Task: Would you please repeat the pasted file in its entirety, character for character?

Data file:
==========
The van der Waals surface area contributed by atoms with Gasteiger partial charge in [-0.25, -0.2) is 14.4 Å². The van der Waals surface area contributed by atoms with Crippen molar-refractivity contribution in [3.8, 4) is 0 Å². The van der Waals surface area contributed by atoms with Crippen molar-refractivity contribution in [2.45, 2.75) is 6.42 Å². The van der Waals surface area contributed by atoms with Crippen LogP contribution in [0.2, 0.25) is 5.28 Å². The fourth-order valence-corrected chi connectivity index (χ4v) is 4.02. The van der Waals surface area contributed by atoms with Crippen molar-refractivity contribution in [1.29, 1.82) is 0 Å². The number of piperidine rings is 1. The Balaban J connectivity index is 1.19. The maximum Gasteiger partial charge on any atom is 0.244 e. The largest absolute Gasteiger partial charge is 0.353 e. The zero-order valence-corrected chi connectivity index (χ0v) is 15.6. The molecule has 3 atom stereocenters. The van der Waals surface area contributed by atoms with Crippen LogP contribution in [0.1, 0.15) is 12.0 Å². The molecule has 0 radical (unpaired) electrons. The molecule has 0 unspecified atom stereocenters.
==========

The van der Waals surface area contributed by atoms with Gasteiger partial charge in [-0.25, -0.2) is 14.4 Å². The van der Waals surface area contributed by atoms with Crippen molar-refractivity contribution in [3.8, 4) is 0 Å². The van der Waals surface area contributed by atoms with Crippen molar-refractivity contribution in [2.45, 2.75) is 6.42 Å². The van der Waals surface area contributed by atoms with Crippen LogP contribution in [0.2, 0.25) is 5.28 Å². The fourth-order valence-corrected chi connectivity index (χ4v) is 4.02. The van der Waals surface area contributed by atoms with Crippen molar-refractivity contribution in [1.29, 1.82) is 0 Å². The number of piperidine rings is 1. The Balaban J connectivity index is 1.19. The maximum Gasteiger partial charge on any atom is 0.244 e. The largest absolute Gasteiger partial charge is 0.353 e. The zero-order valence-corrected chi connectivity index (χ0v) is 15.6. The molecule has 3 atom stereocenters. The van der Waals surface area contributed by atoms with Crippen LogP contribution in [0.1, 0.15) is 12.0 Å². The molecule has 0 radical (unpaired) electrons. The molecule has 0 unspecified atom stereocenters.